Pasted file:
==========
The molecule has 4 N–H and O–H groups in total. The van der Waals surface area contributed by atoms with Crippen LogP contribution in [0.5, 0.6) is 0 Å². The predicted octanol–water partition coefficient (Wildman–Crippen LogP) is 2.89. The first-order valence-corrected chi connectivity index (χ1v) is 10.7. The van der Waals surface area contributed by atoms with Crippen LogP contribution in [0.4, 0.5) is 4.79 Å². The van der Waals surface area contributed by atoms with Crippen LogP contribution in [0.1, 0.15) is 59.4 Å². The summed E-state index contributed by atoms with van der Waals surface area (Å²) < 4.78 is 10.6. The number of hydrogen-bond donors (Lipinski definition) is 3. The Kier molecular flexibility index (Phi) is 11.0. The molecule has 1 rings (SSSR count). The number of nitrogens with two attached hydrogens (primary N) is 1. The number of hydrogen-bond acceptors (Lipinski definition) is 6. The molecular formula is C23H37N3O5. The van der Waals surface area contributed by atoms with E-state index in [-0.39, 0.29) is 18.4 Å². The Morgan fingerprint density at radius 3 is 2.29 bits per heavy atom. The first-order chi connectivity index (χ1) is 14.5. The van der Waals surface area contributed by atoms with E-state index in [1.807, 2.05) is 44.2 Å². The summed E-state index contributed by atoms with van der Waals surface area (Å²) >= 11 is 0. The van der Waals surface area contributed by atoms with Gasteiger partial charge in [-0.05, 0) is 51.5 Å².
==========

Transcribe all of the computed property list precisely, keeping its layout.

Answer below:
The molecule has 4 N–H and O–H groups in total. The van der Waals surface area contributed by atoms with Crippen LogP contribution in [0.5, 0.6) is 0 Å². The predicted octanol–water partition coefficient (Wildman–Crippen LogP) is 2.89. The first-order valence-corrected chi connectivity index (χ1v) is 10.7. The van der Waals surface area contributed by atoms with Crippen LogP contribution in [0.4, 0.5) is 4.79 Å². The van der Waals surface area contributed by atoms with Crippen LogP contribution in [0.1, 0.15) is 59.4 Å². The summed E-state index contributed by atoms with van der Waals surface area (Å²) < 4.78 is 10.6. The number of hydrogen-bond donors (Lipinski definition) is 3. The Kier molecular flexibility index (Phi) is 11.0. The molecule has 1 rings (SSSR count). The number of nitrogens with two attached hydrogens (primary N) is 1. The number of hydrogen-bond acceptors (Lipinski definition) is 6. The molecular formula is C23H37N3O5. The van der Waals surface area contributed by atoms with E-state index in [-0.39, 0.29) is 18.4 Å². The Morgan fingerprint density at radius 3 is 2.29 bits per heavy atom. The first-order chi connectivity index (χ1) is 14.5. The van der Waals surface area contributed by atoms with E-state index in [1.807, 2.05) is 44.2 Å². The summed E-state index contributed by atoms with van der Waals surface area (Å²) >= 11 is 0. The van der Waals surface area contributed by atoms with Gasteiger partial charge in [-0.05, 0) is 51.5 Å².